Change the Username

If you need to change a user's username, you can do so with the following command:

sudo usermod -l <new_username> <old_username>

For example, to change the user's username from developer to john, use the following command:

sudo usermod -l john developer

Changing Own Password

To change your own password, use the following passwd command:


You'll be prompted to enter your current password and then enter your new password.

Changing Password for Other User

If you are a root user or non-root user with sudo privileges, you can change the password for another user. The passwd <username> command can be used. A sudo privileged user will have to use sudo before this command:

sudo passwd developer

You'll be prompted to enter the new password for the user.

Change the Home Directory

To change a user's home directory, use the -d option:

sudo usermod -d /path/to/new/directory <username>

This command will change the user's home directory to the specified path.

Add User to a Group

To add a user to an existing group, use the -aG option:

sudo usermod -aG <group_name> <username>

This command will add the user to the specified group.

Changing the Shell

Most modern systems have a default user bash shell. However, this can vary based on the Linux distribution or the user’s environment. To change the shell for a user:

sudo chsh <username>

Changing User Information

To change the details for a user (for example full name, room number, etc.):

sudo chfn <username>

Deleting a User on Ubuntu 22.04

If you need to delete a user from your Ubuntu system, you can do so with the following command:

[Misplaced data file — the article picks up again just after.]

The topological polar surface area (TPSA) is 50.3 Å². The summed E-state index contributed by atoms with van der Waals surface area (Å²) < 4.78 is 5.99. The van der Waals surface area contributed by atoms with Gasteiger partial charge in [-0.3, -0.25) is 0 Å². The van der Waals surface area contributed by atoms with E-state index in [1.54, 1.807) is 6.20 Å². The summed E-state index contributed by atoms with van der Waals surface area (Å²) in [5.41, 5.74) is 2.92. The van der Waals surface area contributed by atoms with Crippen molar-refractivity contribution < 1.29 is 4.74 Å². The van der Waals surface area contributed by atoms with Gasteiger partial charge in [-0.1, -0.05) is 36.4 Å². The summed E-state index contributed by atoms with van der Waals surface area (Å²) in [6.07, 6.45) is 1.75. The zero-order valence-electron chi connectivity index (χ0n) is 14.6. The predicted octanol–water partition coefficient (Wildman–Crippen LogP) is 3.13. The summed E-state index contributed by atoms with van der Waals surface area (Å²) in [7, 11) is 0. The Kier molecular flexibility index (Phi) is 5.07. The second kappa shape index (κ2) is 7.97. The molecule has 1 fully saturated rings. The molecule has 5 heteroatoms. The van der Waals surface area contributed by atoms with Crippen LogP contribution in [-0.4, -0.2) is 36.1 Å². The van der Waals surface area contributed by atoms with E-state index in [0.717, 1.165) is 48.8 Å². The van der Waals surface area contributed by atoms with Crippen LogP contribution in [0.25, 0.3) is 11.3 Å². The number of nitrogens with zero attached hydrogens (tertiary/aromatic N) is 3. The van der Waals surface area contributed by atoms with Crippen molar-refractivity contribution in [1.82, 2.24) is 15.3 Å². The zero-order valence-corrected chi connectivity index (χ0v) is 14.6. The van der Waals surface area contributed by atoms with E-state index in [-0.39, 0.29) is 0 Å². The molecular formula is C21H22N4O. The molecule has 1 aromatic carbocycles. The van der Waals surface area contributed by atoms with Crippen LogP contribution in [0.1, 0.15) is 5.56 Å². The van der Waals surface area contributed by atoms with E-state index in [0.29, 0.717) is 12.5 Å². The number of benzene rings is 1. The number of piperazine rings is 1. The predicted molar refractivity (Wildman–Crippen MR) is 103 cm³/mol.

sudo deluser <username>

By default, deluser will remove the user without removing the home directory, the mail spool or any other files on the system owned by the user. Removing the home directory and mail spool can be achieved using the --remove-home option:

sudo deluser --remove-home <username>

The --remove-all-files option removes all files on the system owned by the user. Note that if you activate both options --remove-home will have no effect because all files including the home directory and mail spool are already covered by the --remove-all-files option:

sudo deluser --remove-all-files <username>

If you previously configured sudo privileges for the user you deleted, you may want to remove the relevant line again by entering vissudo or nano /etc/sudoers.

root      ALL=(ALL:ALL) ALL
developer ALL=(ALL:ALL) ALL # Delete this line

This will prevent a new user created with the same name from accidentally being given sudo privileges.


Managing users on your Ubuntu 22.04 server is an uncomplicated process that can be achieved through the command line interface. This guide provides step-by-step instructions that can help you add, edit, and delete users on your system with ease. However, it's crucial to exercise caution when performing these actions as a single mistake can lead to severe consequences. By following the instructions carefully, you can prevent issues and manage your users effortlessly.

We hope you find this guide helpful, and for more information on Ubuntu, including tips, tricks, and tutorials, be sure to check out Rexposed, your ultimate resource for all things Ubuntu.

About the Author

Rexposed Staff

Was this helpful?